Educational trust’s ‘journey of improvement’ is praised by Ofsted inspectors
PUBLISHED: 07:30 01 January 2018
Government inspectors have praised the “journey of systematic improvement” at one of the biggest multi-academy trusts in the country.
Inspectors from OfSTED said the quality of education in many of the schools run by the Diocese of Ely Multi Academy Trust (DEMAT) was improving as a result.
“The Diocese of Ely has a wholehearted commitment to improving the life chances of pupils across schools within the trust, however small the school or whatever its starting point,” said the inspectors’ report.
DEMAT is a large and growing multi-academy trust, which was established in 2013. It is made up of 27 primary schools across Cambridgeshire, Norfolk, Peterborough and Suffolk and includes St Mary’s School, St Neots, St John’s School, Huntingdon and Bury Primary School.
In a focused review of the trust, inspectors praised chief executive Andrew Read for his “candid reflection, decisive leadership and clarity of purpose” which they said had done much to improve effectiveness of provision.
“He models very well the behaviours he expects of others. He quickly gained a precise understanding of the strengths and weaknesses in DEMAT and has established the correct priorities for improvement,” they added.
“Trust leaders, through strong leadership, have corrected the previous imbalance between local autonomy and centrally-led accountability.
“They now have a precise understanding of the unique context of each school because they have established effective communications, regular visits and systematic checks on school performance,” said the inspectors’ report.
“Over the past 18 months there has been a significant improvement in the quality and effectiveness of leadership, and operational systems across the trust,” it added.
Inspectors found underperformance in leadership and teaching was challenged effectively – and in 10 of the 13 schools inspected since they joined DEMAT, leadership and management were judged to be good.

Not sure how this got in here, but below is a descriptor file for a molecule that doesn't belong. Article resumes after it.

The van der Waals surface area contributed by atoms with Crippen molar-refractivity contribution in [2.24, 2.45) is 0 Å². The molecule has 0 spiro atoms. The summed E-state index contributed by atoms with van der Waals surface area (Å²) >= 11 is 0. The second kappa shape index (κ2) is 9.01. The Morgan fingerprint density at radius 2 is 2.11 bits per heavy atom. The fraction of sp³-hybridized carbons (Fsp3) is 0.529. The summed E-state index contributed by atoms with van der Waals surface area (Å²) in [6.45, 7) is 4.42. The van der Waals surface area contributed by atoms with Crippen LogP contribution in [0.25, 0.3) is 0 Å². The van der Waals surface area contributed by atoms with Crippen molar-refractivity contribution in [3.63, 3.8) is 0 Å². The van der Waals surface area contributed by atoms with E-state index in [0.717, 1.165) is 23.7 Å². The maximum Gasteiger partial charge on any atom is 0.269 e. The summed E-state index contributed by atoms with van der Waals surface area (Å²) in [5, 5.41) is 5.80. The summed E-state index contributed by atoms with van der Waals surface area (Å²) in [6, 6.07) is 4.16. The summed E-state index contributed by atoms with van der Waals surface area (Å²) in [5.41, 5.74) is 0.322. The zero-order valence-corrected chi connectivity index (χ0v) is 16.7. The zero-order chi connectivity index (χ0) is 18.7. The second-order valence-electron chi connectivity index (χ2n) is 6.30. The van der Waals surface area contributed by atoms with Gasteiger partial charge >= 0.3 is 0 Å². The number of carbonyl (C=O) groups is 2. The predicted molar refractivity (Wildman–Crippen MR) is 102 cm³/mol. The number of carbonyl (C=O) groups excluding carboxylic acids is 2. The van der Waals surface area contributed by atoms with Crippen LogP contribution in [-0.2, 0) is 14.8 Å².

They said the Diocese of Ely’s “unwavering commitment” to improving education was evident in each tier of the trust’s leadership.
“The trust board has considerable experience and knowledge of education, business and the church. Trust leaders are well placed to accelerate the trajectory of improvement currently underway. Headteachers are very positive about these developments,” the report stated.
Inspectors said strong and improving leadership within the trust and in schools, aligned with more effective use of external agencies, was helping schools to raise standards.
“The trust places great emphasis on the need for strong leadership and management in its schools. The chief executive officer has made clear his high expectations of school leaders. Evidence from recent focused inspections indicates that trust support is having an increasingly positive impact on school improvement,” they added.
The report also said the trust’s oversight of safeguarding was effective in each of its schools, and that it provided its schools with valued support in finance and human resources.
The trust was encouraged to ensure outcomes in its schools continued to improve, develop its approach to improving school attendance, ensure good practice in local governance was replicated consistently, and implement plans to strengthen school-to-school support.
Andrew Read said: “The encouraging findings of the inspection reflect the hard work of the staff and pupils within the trust’s schools. The many positive statements about the leadership team are well-deserved, but we also recognise the helpful areas for further improvement identified by OfSTED, many of which mirror the national challenges we face within the education system for which we all share responsibility.”
DEMAT board chairman Peter Maxwell added: “I am delighted with the positive findings by the Inspectors - it is a real credit to our leadership team, and to all those who work so hard in all our schools.”